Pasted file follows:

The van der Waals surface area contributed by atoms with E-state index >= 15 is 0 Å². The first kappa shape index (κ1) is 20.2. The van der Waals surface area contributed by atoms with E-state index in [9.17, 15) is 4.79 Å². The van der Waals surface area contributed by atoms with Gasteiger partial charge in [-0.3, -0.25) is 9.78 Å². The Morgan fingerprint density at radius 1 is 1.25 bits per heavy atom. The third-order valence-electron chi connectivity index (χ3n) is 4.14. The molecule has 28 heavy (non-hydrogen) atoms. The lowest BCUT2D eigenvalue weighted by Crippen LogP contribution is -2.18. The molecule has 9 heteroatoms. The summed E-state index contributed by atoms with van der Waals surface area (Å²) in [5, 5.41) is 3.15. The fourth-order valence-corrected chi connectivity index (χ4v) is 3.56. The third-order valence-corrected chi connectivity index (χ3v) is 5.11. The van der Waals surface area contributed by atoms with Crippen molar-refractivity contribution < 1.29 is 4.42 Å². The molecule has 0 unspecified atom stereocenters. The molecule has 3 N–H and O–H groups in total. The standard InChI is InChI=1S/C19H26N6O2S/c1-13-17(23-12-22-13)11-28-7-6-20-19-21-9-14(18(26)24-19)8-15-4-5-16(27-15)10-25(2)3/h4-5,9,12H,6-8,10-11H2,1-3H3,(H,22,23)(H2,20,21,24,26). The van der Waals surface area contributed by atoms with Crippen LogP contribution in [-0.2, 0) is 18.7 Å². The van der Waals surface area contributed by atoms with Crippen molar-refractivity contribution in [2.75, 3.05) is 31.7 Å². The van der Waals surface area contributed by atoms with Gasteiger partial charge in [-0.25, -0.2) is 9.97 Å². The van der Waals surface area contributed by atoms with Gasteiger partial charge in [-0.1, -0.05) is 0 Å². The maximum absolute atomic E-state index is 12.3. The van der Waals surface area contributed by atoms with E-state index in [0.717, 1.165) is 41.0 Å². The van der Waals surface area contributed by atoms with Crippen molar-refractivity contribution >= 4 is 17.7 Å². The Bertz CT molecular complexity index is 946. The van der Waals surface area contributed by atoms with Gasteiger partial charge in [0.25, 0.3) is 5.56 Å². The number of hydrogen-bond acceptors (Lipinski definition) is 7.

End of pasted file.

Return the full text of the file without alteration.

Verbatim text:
The van der Waals surface area contributed by atoms with E-state index >= 15 is 0 Å². The first kappa shape index (κ1) is 20.2. The van der Waals surface area contributed by atoms with E-state index in [9.17, 15) is 4.79 Å². The van der Waals surface area contributed by atoms with Gasteiger partial charge in [-0.3, -0.25) is 9.78 Å². The Morgan fingerprint density at radius 1 is 1.25 bits per heavy atom. The third-order valence-electron chi connectivity index (χ3n) is 4.14. The molecule has 28 heavy (non-hydrogen) atoms. The lowest BCUT2D eigenvalue weighted by Crippen LogP contribution is -2.18. The molecule has 9 heteroatoms. The summed E-state index contributed by atoms with van der Waals surface area (Å²) in [5, 5.41) is 3.15. The fourth-order valence-corrected chi connectivity index (χ4v) is 3.56. The third-order valence-corrected chi connectivity index (χ3v) is 5.11. The van der Waals surface area contributed by atoms with Crippen molar-refractivity contribution < 1.29 is 4.42 Å². The molecule has 0 unspecified atom stereocenters. The molecule has 3 N–H and O–H groups in total. The standard InChI is InChI=1S/C19H26N6O2S/c1-13-17(23-12-22-13)11-28-7-6-20-19-21-9-14(18(26)24-19)8-15-4-5-16(27-15)10-25(2)3/h4-5,9,12H,6-8,10-11H2,1-3H3,(H,22,23)(H2,20,21,24,26). The van der Waals surface area contributed by atoms with Crippen LogP contribution in [-0.2, 0) is 18.7 Å². The van der Waals surface area contributed by atoms with Crippen molar-refractivity contribution in [2.75, 3.05) is 31.7 Å². The van der Waals surface area contributed by atoms with Gasteiger partial charge in [-0.25, -0.2) is 9.97 Å². The van der Waals surface area contributed by atoms with Gasteiger partial charge in [-0.1, -0.05) is 0 Å². The maximum absolute atomic E-state index is 12.3. The van der Waals surface area contributed by atoms with E-state index in [0.717, 1.165) is 41.0 Å². The van der Waals surface area contributed by atoms with Crippen molar-refractivity contribution >= 4 is 17.7 Å². The Bertz CT molecular complexity index is 946. The van der Waals surface area contributed by atoms with Gasteiger partial charge in [0.25, 0.3) is 5.56 Å². The number of hydrogen-bond acceptors (Lipinski definition) is 7.